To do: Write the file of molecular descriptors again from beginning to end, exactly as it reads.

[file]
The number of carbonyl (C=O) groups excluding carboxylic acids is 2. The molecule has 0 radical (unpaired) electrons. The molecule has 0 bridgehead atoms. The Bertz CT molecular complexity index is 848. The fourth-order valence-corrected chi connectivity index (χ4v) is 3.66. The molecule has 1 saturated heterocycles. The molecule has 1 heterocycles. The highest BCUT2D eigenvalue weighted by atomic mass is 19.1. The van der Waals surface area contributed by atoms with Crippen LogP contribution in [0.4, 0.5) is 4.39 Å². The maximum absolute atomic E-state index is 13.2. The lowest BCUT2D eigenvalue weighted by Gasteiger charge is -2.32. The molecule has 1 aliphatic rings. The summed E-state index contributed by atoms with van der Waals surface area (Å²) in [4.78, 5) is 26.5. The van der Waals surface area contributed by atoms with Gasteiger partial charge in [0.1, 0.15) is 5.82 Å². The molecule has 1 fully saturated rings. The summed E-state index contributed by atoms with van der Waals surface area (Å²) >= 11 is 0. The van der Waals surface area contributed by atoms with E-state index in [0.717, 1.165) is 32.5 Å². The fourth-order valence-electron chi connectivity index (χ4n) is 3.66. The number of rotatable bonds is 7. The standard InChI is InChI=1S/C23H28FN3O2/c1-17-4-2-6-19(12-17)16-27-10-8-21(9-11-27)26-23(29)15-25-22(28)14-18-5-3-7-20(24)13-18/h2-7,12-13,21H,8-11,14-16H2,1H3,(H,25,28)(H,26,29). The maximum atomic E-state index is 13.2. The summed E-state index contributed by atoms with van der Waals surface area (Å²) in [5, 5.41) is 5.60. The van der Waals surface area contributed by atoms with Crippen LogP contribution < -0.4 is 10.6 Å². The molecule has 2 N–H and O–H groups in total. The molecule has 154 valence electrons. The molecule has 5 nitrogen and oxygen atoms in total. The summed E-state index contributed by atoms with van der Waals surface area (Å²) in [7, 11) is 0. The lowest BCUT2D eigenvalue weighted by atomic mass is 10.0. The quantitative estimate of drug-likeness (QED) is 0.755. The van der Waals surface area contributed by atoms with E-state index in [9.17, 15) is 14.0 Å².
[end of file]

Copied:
The number of carbonyl (C=O) groups excluding carboxylic acids is 2. The molecule has 0 radical (unpaired) electrons. The molecule has 0 bridgehead atoms. The Bertz CT molecular complexity index is 848. The fourth-order valence-corrected chi connectivity index (χ4v) is 3.66. The molecule has 1 saturated heterocycles. The molecule has 1 heterocycles. The highest BCUT2D eigenvalue weighted by atomic mass is 19.1. The van der Waals surface area contributed by atoms with Crippen LogP contribution in [0.4, 0.5) is 4.39 Å². The maximum absolute atomic E-state index is 13.2. The lowest BCUT2D eigenvalue weighted by Gasteiger charge is -2.32. The molecule has 1 aliphatic rings. The summed E-state index contributed by atoms with van der Waals surface area (Å²) in [4.78, 5) is 26.5. The van der Waals surface area contributed by atoms with Gasteiger partial charge in [0.1, 0.15) is 5.82 Å². The molecule has 1 fully saturated rings. The summed E-state index contributed by atoms with van der Waals surface area (Å²) >= 11 is 0. The van der Waals surface area contributed by atoms with E-state index in [0.717, 1.165) is 32.5 Å². The fourth-order valence-electron chi connectivity index (χ4n) is 3.66. The number of rotatable bonds is 7. The standard InChI is InChI=1S/C23H28FN3O2/c1-17-4-2-6-19(12-17)16-27-10-8-21(9-11-27)26-23(29)15-25-22(28)14-18-5-3-7-20(24)13-18/h2-7,12-13,21H,8-11,14-16H2,1H3,(H,25,28)(H,26,29). The maximum atomic E-state index is 13.2. The summed E-state index contributed by atoms with van der Waals surface area (Å²) in [5, 5.41) is 5.60. The van der Waals surface area contributed by atoms with Crippen LogP contribution < -0.4 is 10.6 Å². The molecule has 2 N–H and O–H groups in total. The molecule has 154 valence electrons. The molecule has 5 nitrogen and oxygen atoms in total. The summed E-state index contributed by atoms with van der Waals surface area (Å²) in [7, 11) is 0. The lowest BCUT2D eigenvalue weighted by atomic mass is 10.0. The quantitative estimate of drug-likeness (QED) is 0.755. The van der Waals surface area contributed by atoms with E-state index in [9.17, 15) is 14.0 Å².